Mode of Observing Tissues in the Living State—This subject, which is of the utmost importance at the present moment, was dilated on as follows by Mr. Sch'afer, at one of the meetings of the Medical Microscopical Society. The report says that Mr. Schiifer, having dwelt briefly on the importance of the subject, remarked that the investigation of a subject was not complete till it had been microscopically studied in the living state, and that such examination, at least for warm-blooded animals, should be carried on at the temperature of the body. Much was to be learnt from the investigation of tissues still attached to the living body, for thus had cell migration been discovered by Cohnheim in the frog’s mesentery, and experiments on embolism had been made in that animal’s tongue; while the tail of the tadpole had taught us much about connective-tissue corpuscles, and the development of blood-vessels. Muscular tissue was best seen in the living state, in the smaller crustacean. Living tissues, removed from the body, allowed of being studied in many ways: some immediately without any addition whatever, as red blood corpuscles, and striated muscular fibre; while if any addition were necessary, a saline solution of 075 per cent., or serum would be best. For some purposes a moist chamber might be necessary, such as Recklinghausen's, in which frogs’ blood had been preserved for days in a living condition (Schultze’s “Arch.” 1866). Another form was Stricker’s putty stage, which was also useful for the application of electricity in microscopical research by means of two electrodes of tin-foil, the points of which nearly meet in the centre of the stage. Mr. Schiifer finally described and exhibited various forms of warm stages, one kind of which, as Schultze’s, was heated by means of a lamp applied to metal arms, which conducted the heat to the object-bearers; another kind, as Stricker’s, in which a constant temperature was maintained by means of a current of warm water kept continually flowing through it; while another very ingenious form of stage, somewhat similar to Stricker’s, was so arranged that a constant circulation of warm water was kept up in a closed system of tubes, the temperature of which was regulated by a mercurial gas-regulator, and measured by a thermometer, the bulb of which lay close to the central chamber.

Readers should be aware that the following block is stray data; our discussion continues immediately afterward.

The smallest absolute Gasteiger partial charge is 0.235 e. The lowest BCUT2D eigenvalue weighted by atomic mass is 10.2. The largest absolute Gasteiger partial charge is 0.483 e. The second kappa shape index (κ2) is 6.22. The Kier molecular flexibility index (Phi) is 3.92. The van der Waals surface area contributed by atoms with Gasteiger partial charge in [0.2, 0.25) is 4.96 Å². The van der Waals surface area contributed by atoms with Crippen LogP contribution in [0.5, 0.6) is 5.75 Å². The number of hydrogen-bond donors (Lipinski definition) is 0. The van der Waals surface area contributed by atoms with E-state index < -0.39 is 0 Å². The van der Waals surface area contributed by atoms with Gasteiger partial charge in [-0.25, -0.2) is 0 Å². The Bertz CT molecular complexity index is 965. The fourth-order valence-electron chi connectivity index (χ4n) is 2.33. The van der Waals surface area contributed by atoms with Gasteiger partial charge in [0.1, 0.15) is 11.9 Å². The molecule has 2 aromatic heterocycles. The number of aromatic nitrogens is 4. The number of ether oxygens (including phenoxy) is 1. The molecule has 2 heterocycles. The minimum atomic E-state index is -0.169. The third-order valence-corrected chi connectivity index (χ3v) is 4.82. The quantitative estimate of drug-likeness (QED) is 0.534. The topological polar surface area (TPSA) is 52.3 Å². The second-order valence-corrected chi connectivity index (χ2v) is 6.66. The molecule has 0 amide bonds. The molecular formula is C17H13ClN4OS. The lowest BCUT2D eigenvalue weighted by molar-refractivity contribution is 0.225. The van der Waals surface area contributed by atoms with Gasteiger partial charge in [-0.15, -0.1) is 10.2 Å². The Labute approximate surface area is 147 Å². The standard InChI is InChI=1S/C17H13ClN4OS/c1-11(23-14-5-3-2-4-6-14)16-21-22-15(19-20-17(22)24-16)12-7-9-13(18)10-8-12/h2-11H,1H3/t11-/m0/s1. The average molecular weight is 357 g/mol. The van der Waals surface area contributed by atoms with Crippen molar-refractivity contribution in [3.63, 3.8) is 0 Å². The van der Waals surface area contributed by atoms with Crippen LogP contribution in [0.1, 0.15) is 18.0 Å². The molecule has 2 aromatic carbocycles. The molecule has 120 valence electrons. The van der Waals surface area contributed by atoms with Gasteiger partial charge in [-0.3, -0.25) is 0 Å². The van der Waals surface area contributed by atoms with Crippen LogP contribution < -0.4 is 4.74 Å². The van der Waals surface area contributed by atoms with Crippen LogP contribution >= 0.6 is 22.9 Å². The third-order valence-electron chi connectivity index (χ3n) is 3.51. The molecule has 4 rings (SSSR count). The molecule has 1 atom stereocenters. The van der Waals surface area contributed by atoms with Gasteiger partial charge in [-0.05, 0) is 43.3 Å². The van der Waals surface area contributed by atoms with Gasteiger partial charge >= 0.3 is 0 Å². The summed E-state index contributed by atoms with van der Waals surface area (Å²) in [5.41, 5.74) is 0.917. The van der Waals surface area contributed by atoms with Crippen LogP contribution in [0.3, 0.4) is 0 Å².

How to make Atomic Lenses—This very valuable prescription is given by Mr. I“. Wenham, V.P.,R.M.S., in the “ Monthly Mlcroscopical Journal” for July. His account is as follows : “ Strips of clear thin window-glass were drawn out into threads with the blow-pipe flame; a portion was then held in the point of the flame and fused into a spherule of the desired size. A number of these may be formed in a short time. The spherical figure is pretty accurate up to one-twentieth of an inch in diameter. One precaution must be observed. The strips of glass from which the threads are drawn must be broken, and not cut of with a diamond; if so, the spherules will not retain a clear polished surface, as the rippled cut of the diamond leaves its mark to the last. The blow-pipe may be an ordinary portable one, and the flame of a common stearine candle gives heat enough. The glass used should be quite clean, and always be held as near the point of the flame as possible, in order to avoid the deposit of smoke. Large spherules so made take an elliptical figure. Should they be required above onetwentieth they are best formed thus :—Select a clean fragment of windowglass, broken of (not cut), of such a bulk as will form the desired sphere. Attach this by one corner, with heat, to the point of a platinum or iron wire. Now rotate the mass while in a state of semi-fusion by twirling the wire back and forwards between the finger and thumb, holding it sometimes up or down, horizontally or inclined, according to the way that the glass seems inclined to sink. With very little dexterity spheres up to one-fifth of an inch in diameter may be so obtained, the rotation of the wire enabling the figure to be appreciated with some accuracy. When cool the spheres are pulled ofi' the wire, which enters but a little way. These spheres are useless things enough alone."

The High-power Definition of Organic Particles.—On this subject a short but important paper appears in the “ Monthly Microscopical Journal " for September. Dr. Pigott, F.R.S. (the author), endeavours to show that the markings on a Podura are purely spherical, just like those on Angulatum.

Progress of lllicroacopy in England during the last Three Months—The following is a list of the titles of the several papers which have appeared in the “ Monthly Microscopical Journal ” for July, August, and September :—

Observations on the Optical Appearances presented by the Inner and

Outer Layers of Coscinodiscus when examined in Bisulphide of Carbon and in Air. By J. W. Stephenson, F.R.A.S., Treasurer R.M.S., and Actuary to the Equitable Assurance Society—Remarks on Aulacodiscus formosus, Omphalopelta versicolor, &c., with Description of a New Species of Navicula. By F. Kitton, Norwich.—Measurement of Immersed Apertures. By F. H. Wenham, Vice-President R.M.S.—On Bog Masses. By Braithwaite, M.D., F.L.S.—On the High-Power Definition of Minute Organic Particles. By Dr. Royston-Pigott, M.A., F.R.S., F.C.P.S., F.R.A.S., M.R.I.—The Preparation of the Brain and Spinal Cord for Microscopical Examination. By H. S. Atkinson.— Researches on the Life History of a Cercomonad: a Lesson in Bio